Tuesday, May 06, 2008

SJ Mercury News: Yahoo investors up in arms


By Pete CareyMercury News

Article Launched: 05/06/2008 01:32:43 AM PDT

Yahoo faced a shareholders' rebellion Monday as the stock market punished the pioneering Internet company for its weekend rejection of Microsoft's $47.5 billion bid.

One hedge fund manager said he was encouraging investors to vote against Yahoo's board members at the next annual meeting, which the company scheduled late Monday for July 3.

"I haven't spoken to one Yahoo shareholder who is happy," said Eric Jackson of Ironfire Capital, a small, activist hedge fund. Jackson said the dozen investors he'd spoken to were "upset, frustrated and wanting to know what they can do."

The Web pioneer's stock closed down 15 percent, or $4.30, to $24.37 a share, the first trading day after a Saturday morning meeting between Yahoo's two co-founders and top Microsoft executives left the two sides at an impasse over price.

Microsoft CEO Steve Ballmer called Yahoo CEO Jerry Yang on Saturday afternoon to say he was dropping his company's offer.

Still, Monday's close, while a significant loss, is higher than the bargain-basement level of $19.18 on the day before Microsoft announced its offer, indicating that some investors think Microsoft might come back with another offer.

The Sunnyvale-based Internet company now faces an uncertain future. Yang promised to make its Web sites more useful to users, more effective for advertisers and more friendly for software developers; others weren't so sure.

Yahoo Chairman Roy Bostock issued a statement Saturday that thanked "so many of our shareholders" for joining Yahoo's board in believing Microsoft's offer undervalued the company.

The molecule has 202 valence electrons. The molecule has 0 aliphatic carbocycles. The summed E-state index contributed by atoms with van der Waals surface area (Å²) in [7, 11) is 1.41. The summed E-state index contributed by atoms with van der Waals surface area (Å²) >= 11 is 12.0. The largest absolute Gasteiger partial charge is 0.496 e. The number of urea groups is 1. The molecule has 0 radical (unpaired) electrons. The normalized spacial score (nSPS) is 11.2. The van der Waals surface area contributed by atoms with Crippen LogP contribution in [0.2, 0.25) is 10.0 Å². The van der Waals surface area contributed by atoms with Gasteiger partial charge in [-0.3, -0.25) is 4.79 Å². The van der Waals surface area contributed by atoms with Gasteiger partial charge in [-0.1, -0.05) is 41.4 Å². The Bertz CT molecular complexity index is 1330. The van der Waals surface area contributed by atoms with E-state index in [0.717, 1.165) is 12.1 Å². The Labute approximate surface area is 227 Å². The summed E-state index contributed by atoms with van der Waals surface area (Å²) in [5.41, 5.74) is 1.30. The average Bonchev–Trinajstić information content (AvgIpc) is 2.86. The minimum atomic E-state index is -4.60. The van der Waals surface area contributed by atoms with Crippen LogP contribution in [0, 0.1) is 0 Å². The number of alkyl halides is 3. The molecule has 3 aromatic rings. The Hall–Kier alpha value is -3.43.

But one institutional investment manager noted that shareholders didn't make the decision on Microsoft's final offer of $33 a share.

"Jerry has not given the shareholders a vote in this," said Larry Haverty of Gabelli Funds' GAMCO Investors. "The shareholders never got a chance to say whether $33 was a good price or not, and people, including myself, are very skeptical about the forecasts he's put out."
Haverty said that had Gabelli been given a chance to take $33 "we probably would have, particularly if some of it was in Microsoft stock." Gabelli owns 1.2 million shares in each company.

There was still the possibility that the two companies would reconcile their differences and join forces, though Yahoo's reaction to the collapse of the deal made that seem unlikely. Citi Investment Research put a 15 percent probability on that happening.

Haverty said that Yahoo's new stock price reflects its fair value, rather than a bet by investors that Yahoo will change its mind and accept Microsoft's bid. But, he said, it is unlikely that Microsoft is "going away forever."

The long-term prospects for Yahoo are worse than ever, said securities lawyer Anthony Sabino. The company has turned down a lucrative offer and remains in play, he said.

In any resumption of negotiations, Sabino said, Ballmer could "play the spurned lover who storms away; and it is going to take a lot to get him back to the table."

Microsoft withdrew its final offer of roughly $47.5 billion late Saturday after a flurry of last-minute negotiations failed to produce a compromise price. Microsoft's original offer was $31 a share. Microsoft's Ballmer wrote in a letter to Yang that Yahoo wanted $4 a share more - in other words, $37.

"The spotlight will be on us - just as it has been for the past three months," Yang said in an e-mail to staff. The company will prove its worth "by executing against the strategies and priorities we already have in place, and by continuing to deliver indispensable experiences for our communities of users, advertisers, publishers and developers," he wrote.

Others were saying "show me," displeased that the firm turned its back on an offer that would have given shareholders a 70 percent premium over Yahoo's Jan. 31 share price.

"For you, me and the common investor, the best thing to do is stay out of the way," said Jeff Embersits of Shareholder Value Management.

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